I’ve considered reporting her to local police as someone they should monitor. I’d feel really bad if she killed or seriously injured someone. At the same I time, I don’t want to cause additional problems in her life so I haven’t done anything yet.

If she found out I reported her to local police, she’d probably never speak to me again. She is my only living family.

What would you do?
If she is your only family, I assume she has no kids, ex husband, or anyone else that could observe her driving and report it to the police. The actual "crime in progress" is what gets the police to act. If she does not have health issues that also impair her driving, then there is no point in reporting her to the state DMV. Al Anon would be my suggestion as well.
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Old 04-19-2018, 08:55 AM   #10
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I would still call her local DMV. They might have a way to notate her record, and procedures in place for this sort of thing.

Either way, I'd feel compelled to do something. Not to save her, that you can't do. But to save a potential victim when she risks vehicular homicide on a regular basis.
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Old 04-19-2018, 09:06 AM   #11
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You could tell her friends who told you she is driving under the influence that they have your permission/encouragement to call the police when they see her leave an establishment and get behind the wheel of her car after binge drinking.
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Old 04-19-2018, 10:40 AM   #12
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I also recommend Al-Anon, for you, not for her. I wear a bracelet with the “Serenity Prayer” carved into it so I can help remember that I am powerless over another’s drinking.
I would also encourage her friends to turn her in when she is about to drive impaired. Many of us feel your pain
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Old 04-19-2018, 11:33 AM   #13
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I also recommend Al-Anon, for you, not for her
+1

DW & I have been there done that - AA & Narc-anon both. Not for us, but to receive and also give support for ourselves and to others trying to cope with the addicted loved ones in our lives.
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Old 04-19-2018, 11:45 AM   #14
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Once that liquid drug grabs ahold its hard to shake. Yet people accept it because its legal. Just think about the last dozen adult social events you've been to. I bet alcohol was available at each one. 88,000 lives in the US are taken each year from it.

Sorry to hear about your situation. You cant help someone who doesnt want the help. I really dont think theres anything you can do without seriously disrupting your life...meaning you move to their location, spend a ton of money...babysit them 24/7, etc etc. May still not change anything.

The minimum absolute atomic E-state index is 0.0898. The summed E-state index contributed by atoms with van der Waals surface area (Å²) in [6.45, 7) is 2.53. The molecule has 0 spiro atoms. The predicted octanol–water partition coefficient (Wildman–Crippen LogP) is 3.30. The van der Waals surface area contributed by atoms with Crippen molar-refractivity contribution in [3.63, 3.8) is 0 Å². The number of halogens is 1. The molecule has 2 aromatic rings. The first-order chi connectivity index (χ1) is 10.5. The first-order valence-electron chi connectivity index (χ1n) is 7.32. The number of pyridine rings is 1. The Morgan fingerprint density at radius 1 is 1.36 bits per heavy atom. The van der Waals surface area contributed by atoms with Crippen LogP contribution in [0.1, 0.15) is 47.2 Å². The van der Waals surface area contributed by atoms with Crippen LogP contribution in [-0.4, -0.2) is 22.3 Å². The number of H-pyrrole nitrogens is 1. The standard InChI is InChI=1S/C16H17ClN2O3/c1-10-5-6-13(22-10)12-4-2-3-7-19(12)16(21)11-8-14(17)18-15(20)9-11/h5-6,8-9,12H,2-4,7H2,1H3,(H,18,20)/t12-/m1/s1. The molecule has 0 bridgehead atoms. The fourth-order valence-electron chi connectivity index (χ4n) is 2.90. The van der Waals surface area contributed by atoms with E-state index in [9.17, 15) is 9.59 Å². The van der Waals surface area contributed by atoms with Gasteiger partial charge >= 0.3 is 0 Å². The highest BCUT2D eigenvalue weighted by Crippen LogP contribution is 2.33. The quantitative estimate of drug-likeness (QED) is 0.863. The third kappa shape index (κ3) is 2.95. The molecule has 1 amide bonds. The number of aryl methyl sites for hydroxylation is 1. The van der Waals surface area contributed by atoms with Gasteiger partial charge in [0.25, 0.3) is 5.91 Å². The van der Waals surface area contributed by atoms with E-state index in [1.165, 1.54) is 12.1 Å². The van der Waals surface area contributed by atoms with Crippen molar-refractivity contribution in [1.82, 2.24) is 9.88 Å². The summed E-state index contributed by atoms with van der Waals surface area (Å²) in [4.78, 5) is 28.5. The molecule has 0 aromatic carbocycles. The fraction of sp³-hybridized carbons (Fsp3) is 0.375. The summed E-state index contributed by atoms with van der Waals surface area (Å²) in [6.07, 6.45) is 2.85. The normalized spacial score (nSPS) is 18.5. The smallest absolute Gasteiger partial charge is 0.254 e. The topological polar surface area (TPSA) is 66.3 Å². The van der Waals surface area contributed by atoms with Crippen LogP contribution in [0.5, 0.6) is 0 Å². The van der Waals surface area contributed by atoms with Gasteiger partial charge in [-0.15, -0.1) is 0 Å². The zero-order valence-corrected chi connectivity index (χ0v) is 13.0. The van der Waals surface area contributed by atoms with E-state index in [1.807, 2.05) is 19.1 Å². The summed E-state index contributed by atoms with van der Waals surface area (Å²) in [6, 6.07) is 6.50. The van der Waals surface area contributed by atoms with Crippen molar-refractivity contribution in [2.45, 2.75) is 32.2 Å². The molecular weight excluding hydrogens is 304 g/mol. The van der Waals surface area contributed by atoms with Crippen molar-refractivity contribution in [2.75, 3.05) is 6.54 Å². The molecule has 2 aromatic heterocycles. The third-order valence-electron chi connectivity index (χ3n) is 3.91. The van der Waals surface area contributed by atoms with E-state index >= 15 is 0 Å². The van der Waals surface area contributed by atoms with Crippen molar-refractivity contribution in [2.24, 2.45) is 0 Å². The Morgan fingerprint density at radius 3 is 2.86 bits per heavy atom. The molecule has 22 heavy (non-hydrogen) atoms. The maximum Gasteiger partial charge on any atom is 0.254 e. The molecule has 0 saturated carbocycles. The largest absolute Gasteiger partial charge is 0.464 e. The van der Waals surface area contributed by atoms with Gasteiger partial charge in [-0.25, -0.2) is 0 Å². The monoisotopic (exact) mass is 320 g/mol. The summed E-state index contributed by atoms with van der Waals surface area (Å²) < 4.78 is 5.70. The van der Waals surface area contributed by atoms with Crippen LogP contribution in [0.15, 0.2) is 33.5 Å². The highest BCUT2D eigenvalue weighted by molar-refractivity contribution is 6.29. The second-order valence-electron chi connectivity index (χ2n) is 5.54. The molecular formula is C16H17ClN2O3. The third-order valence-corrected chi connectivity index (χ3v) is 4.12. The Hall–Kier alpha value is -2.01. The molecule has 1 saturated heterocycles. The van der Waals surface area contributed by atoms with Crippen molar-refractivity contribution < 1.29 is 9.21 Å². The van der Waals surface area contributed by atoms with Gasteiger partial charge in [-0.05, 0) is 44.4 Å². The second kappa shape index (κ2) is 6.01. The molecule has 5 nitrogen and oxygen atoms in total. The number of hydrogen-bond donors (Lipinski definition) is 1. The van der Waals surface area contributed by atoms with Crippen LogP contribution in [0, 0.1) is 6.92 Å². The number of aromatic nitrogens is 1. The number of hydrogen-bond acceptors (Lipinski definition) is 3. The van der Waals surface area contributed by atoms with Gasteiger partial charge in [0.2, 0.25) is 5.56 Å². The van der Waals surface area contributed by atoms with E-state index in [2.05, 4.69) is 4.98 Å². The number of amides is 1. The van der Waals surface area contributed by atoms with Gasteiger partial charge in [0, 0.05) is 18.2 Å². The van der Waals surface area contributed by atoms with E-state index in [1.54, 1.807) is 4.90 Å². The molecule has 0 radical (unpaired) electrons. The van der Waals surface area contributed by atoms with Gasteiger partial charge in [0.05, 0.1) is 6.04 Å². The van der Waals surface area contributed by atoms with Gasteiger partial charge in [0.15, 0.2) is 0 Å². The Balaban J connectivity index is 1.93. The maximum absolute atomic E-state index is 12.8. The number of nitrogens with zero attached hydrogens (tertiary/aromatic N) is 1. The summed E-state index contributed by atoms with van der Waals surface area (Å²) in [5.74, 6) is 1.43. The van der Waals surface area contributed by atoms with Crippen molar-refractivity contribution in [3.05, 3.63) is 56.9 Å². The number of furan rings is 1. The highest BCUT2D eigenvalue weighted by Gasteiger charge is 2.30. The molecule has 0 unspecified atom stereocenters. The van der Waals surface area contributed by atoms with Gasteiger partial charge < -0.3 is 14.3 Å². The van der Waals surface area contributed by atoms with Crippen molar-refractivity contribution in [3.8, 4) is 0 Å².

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Old 04-19-2018, 11:56 AM   #15
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Once that liquid drug grabs ahold its hard to shake. Yet people accept it because its legal. Just think about the last dozen adult social events you've been to. I bet alcohol was available at each one. 88,000 lives in the US are taken each year from it.

Sorry to hear about your situation. You cant help someone who doesnt want the help. I really dont think theres anything you can do without seriously disrupting your life...meaning you move to their location, spend a ton of money...babysit them 24/7, etc etc. May still not change anything.
+1

I'd just distance myself from that relative enough to protect myself from any emotional, financial, or other damage that may otherwise result. If I felt none would occur, then I wouldn't distance myself but sadly that is not usually the case AFAIK.

I know that sounds cold, but so is alcoholism itself.
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Old 04-19-2018, 12:02 PM   #16
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I would try to convince her to take Uber when drinking if she is not going to quit.
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Old 04-19-2018, 12:29 PM   #17
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I also recommend Al-Anon, for you, not for her. I wear a bracelet with the “Serenity Prayer” carved into it so I can help remember that I am powerless over another’s drinking.
I would also encourage her friends to turn her in when she is about to drive impaired. Many of us feel your pain
I agree with this. Help for you along with guidance on what to actually do. It has become too common in our world to hear after a terrible incident that many people knew about the problem, saw it coming and did not feel there was anything they could do. It's absolutely true that no matter what you do, something bad could happen, but at least if you try, you won't be looking in the mirror feeling you could have, should have, done something.
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Old 04-19-2018, 01:43 PM   #18
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+1 on Al Anon.

I've been in recovery for 28+ years and don't have an answer for you. An alcoholic needs to hit bottom before he/she is willing to change.

If it were me, I'd send a copy of the Big Book and a phone number for their local inter group. At least you have given the person "the answer" for when they are ready.

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Old 04-19-2018, 02:03 PM   #19
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Sorry about your sister.

After one of my sibs was hospitalized from a bender, I tried to support him. Took him to AA meetings, doctor appointments, etc. He stayed sober for about 12 months, then blew it off.

A rough year; it convinced me I can't fix other people.
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Old 04-19-2018, 02:15 PM   #20
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Been sober 7 years now. The person really has to want it. If they have nothing to lose, well then I guess that's that. Support systems and the right mindset helped, but nothing is a guarantee. It was quite possibly the most difficult transformation of my life, but it was worth it.

My 50 year old uncle has been in and out of rehab for most of his life. He ERd before all of his 8 siblings and he's the youngest. ER and happiness do not always go hand and hand. He suffers from PTSD to a very rough degree.